If you are truly worried about the effect magnetic fields will have on your health then you should also stop using cellular/mobile telephones, cordless phones and wireless networking technology as they all emit similar magnetic fields and do so for longer sustained periods of time.

If you are convinced that microwave heating contaminates your food somehow then you should perhaps switch a raw diet because it essentially heats organic matter in the same way as any other conventional form of heating does.

Useful reading:
http://www.ccohs.ca/oshanswers/phys_agents/microwave_ovens.html (http://www.ccohs.ca/oshanswers/phys_agents/microwave_ovens.html)
http://www.doh.wa.gov/ehp/rp/xray/rp-oven.htm (http://www.doh.wa.gov/ehp/rp/xray/rp-oven.htm)
http://www.howstuffworks.com/microwave.htm (http://www.howstuffworks.com/microwave.htm)

I don't own a microwave presently. Not because I am afraid of them, but because I find they make me lazy and I end up cooking things late at night when I otherwise wouldn't bother by any other method, I am sure I will end up getting one again at some point though.

I think they do have the potential to destroy more nutrients than other forms of heating simply because they heat things faster and have greater potential of "over heating" foods.

In my opinion consuming fizzy drinks and processed sugar is more damaging to human health than microwave oven emissions :)

Zero
Aug 18th, 2008, 11:53 AM
Water has a hard time reaching temperatures much above boiling (100C/212F), it simply vaporizes in to steam, but oils and tomato based foods have the potential to reach much higher temperatures so they should not be cooked in plastic containers which may melt or leech bad chemicals into the food. Use glass instead.


This is a valid point, you should always ensure you use "microwave safe" containers when heating food, nothing that will begin to melt or break down as a result of the food or drink heating up.

harpy
Aug 18th, 2008, 12:12 PM
ISTR that the best-substantiated objection to microwave cooking (at least for vegetables) is that you usually have to cover them in water, so nutrients leach out into the water during cooking (as with boiling). So steaming or stir-frying would probably be a better way to go for most things.

I expect I already said this earlier in the thread :o

Risker
Aug 18th, 2008, 02:40 PM
I don't think that's right harpy, in fact I think it's the complete opposite. You can cook most vegetables in the microwave with little or no water, meaning they retain more nutrients than other methods of cooking.

Zero
Aug 18th, 2008, 02:48 PM
I certainly never added any water to frozen veg when I microwaved them. I don't see the point, it just takes longer.

cedarblue
Aug 18th, 2008, 02:50 PM
interesting thread, and like korn i am 0% knowledgeable on microwaves.

i still dont have one and dont want to use one, it just doesn't feel right for me. i would rather steam veg and bake potatoes etc. why the rush in preparing/cooking food? cooking is half the enjoyment for me when i cook stuff. i have no proof that ovens are any safer than micros but thats just what i do.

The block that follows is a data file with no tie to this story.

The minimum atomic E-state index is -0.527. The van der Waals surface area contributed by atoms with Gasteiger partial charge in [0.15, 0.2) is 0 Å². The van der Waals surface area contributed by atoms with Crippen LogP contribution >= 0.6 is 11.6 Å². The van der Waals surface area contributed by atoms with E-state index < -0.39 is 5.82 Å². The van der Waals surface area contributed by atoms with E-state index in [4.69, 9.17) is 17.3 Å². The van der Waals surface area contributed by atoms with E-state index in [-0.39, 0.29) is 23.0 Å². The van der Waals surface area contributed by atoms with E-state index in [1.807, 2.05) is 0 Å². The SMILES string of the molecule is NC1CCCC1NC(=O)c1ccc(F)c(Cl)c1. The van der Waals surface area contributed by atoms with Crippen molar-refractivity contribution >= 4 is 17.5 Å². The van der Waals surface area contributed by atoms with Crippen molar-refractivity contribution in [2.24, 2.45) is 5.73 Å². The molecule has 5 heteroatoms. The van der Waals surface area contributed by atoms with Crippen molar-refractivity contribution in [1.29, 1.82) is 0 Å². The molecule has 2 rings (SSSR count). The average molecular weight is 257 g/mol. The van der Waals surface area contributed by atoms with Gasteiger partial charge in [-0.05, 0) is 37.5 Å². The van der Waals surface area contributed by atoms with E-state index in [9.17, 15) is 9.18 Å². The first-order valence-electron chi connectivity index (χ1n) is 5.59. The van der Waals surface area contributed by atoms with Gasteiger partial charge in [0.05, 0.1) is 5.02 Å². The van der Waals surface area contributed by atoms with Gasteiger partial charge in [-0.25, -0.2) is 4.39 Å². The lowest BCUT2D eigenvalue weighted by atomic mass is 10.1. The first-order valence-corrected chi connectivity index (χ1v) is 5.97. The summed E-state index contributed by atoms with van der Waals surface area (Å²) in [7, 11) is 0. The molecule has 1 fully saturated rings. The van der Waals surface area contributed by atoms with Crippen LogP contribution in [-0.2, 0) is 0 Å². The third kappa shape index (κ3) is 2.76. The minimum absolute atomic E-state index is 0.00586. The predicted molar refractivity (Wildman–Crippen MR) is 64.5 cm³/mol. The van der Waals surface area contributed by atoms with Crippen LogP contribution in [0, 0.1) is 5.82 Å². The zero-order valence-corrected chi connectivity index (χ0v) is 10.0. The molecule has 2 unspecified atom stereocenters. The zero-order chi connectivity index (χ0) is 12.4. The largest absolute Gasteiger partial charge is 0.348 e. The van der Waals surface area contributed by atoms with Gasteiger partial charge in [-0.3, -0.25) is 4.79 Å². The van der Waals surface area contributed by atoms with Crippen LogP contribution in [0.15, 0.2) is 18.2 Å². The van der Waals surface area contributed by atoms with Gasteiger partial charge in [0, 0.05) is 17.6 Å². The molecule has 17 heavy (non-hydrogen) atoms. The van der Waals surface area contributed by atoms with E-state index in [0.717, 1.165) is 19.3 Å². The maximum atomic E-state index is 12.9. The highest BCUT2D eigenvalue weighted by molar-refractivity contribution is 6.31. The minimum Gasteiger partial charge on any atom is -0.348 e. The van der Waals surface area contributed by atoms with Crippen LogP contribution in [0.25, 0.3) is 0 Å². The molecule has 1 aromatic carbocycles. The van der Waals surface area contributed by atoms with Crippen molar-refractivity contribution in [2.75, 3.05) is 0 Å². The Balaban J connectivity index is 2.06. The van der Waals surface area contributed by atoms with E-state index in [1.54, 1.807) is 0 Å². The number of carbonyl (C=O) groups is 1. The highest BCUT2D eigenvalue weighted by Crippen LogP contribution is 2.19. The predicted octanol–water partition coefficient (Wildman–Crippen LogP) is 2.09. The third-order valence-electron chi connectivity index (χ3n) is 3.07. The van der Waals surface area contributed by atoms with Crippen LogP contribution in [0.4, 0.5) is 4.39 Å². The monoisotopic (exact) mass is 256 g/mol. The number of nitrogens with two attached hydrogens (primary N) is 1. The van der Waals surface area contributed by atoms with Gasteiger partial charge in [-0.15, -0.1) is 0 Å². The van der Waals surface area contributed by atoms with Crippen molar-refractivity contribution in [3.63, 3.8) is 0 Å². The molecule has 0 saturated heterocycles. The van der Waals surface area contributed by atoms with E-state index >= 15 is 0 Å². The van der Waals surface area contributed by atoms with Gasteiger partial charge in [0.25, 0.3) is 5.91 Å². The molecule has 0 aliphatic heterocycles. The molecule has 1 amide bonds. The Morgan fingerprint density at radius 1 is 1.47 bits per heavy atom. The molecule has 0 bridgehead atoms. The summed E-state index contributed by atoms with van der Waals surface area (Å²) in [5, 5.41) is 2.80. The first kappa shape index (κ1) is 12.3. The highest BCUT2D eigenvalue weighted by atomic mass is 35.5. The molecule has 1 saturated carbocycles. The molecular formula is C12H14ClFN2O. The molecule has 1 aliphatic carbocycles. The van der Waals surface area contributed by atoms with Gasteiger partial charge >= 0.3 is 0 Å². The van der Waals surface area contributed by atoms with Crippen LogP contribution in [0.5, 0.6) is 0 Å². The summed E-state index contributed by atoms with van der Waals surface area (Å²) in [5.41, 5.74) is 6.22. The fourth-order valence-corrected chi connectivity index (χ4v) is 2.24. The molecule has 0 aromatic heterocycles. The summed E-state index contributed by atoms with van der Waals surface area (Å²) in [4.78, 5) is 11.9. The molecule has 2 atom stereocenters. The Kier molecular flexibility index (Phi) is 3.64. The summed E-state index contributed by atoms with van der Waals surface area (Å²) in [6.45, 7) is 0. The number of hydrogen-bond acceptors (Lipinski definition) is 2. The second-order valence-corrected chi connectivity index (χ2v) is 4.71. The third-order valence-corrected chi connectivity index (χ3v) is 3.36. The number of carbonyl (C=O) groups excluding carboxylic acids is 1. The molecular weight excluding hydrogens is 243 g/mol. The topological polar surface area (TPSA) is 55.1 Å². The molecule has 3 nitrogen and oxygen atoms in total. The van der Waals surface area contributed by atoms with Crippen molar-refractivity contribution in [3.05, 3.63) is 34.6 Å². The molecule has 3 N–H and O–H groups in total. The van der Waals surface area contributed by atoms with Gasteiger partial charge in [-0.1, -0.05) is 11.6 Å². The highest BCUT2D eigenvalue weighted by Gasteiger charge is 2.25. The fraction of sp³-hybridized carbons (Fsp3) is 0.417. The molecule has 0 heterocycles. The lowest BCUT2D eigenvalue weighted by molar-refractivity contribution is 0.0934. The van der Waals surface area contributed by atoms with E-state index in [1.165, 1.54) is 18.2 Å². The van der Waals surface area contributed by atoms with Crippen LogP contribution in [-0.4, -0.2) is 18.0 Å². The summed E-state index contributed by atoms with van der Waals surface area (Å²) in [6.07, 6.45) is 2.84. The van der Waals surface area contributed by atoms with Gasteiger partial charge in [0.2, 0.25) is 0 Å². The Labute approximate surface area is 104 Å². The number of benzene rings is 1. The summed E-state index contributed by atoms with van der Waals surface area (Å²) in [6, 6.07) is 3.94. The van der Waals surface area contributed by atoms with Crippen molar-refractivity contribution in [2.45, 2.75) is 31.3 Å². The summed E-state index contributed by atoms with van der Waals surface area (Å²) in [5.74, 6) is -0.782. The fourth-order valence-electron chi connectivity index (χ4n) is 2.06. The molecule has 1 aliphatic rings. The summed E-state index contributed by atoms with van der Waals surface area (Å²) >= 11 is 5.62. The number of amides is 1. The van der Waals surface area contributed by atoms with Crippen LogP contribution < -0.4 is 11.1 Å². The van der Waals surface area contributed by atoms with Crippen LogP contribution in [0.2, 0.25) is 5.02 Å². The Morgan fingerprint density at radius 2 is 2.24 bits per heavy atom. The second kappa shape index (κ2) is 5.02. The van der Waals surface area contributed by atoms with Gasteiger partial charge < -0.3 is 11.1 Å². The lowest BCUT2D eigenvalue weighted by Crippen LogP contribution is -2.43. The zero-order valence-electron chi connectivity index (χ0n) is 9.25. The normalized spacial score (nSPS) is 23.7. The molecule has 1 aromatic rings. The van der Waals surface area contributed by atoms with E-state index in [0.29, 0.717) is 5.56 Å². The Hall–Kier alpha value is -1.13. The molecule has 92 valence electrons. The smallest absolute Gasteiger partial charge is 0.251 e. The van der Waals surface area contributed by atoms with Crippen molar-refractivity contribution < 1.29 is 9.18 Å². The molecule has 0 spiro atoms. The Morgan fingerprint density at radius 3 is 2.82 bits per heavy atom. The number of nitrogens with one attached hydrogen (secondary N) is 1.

Mahk
Aug 18th, 2008, 05:52 PM
Some vegetables I cook directly in the microwave but some are prone to drying out. The excitation of the water molecules turns them to steam and they leave the vegetable and enter the air. I have frozen pot stickers (Chinese dumplings) for example that will become dry and crusty if I cook them too long. I find for them, as well as other things that dry out, the best approach is to wet their outer surface, put them in a very small puddle of water (1-2 TBLS) cover the bowl with saran wrap ("cling wrap" I think those of you on the other side of the pond call it, no?). If you do so tightly the steam will cause the plastic to dome at first and then suck down and cover the food tightly once the cooking stops. If this is undesirable a small slit about 1 centimeter long in the top will act as a pressure escape valve yet still allow a good degree of "steam cooking" action to occur.


When nutrients are "lost" from cooking it is really that they have been relocated to the steam or boiling water. Ever notice the water is no longer clear at the end of the cooking process? It has become nutrified (if there is such a word). If one consumes that water, say for example when cooking vegetables for a soup, one has gained back the escaped vitamins/minerals. They are arguably even better as they will be more bio-available since your stomach acid is no longer needed to leech them away from the solid food.

Ruby Rose
Aug 18th, 2008, 05:54 PM
why the rush in preparing/cooking food? cooking is half the enjoyment for me when i cook stuff.

I like cooking too, but seldom have the time to cook a full meal from scratch after I get home from work in the evenings. It's not so much that I want food in a hurry - it's more that I want food before midnight! We tend to use the microwave to reheat pasta etc, and to cook frozen veg.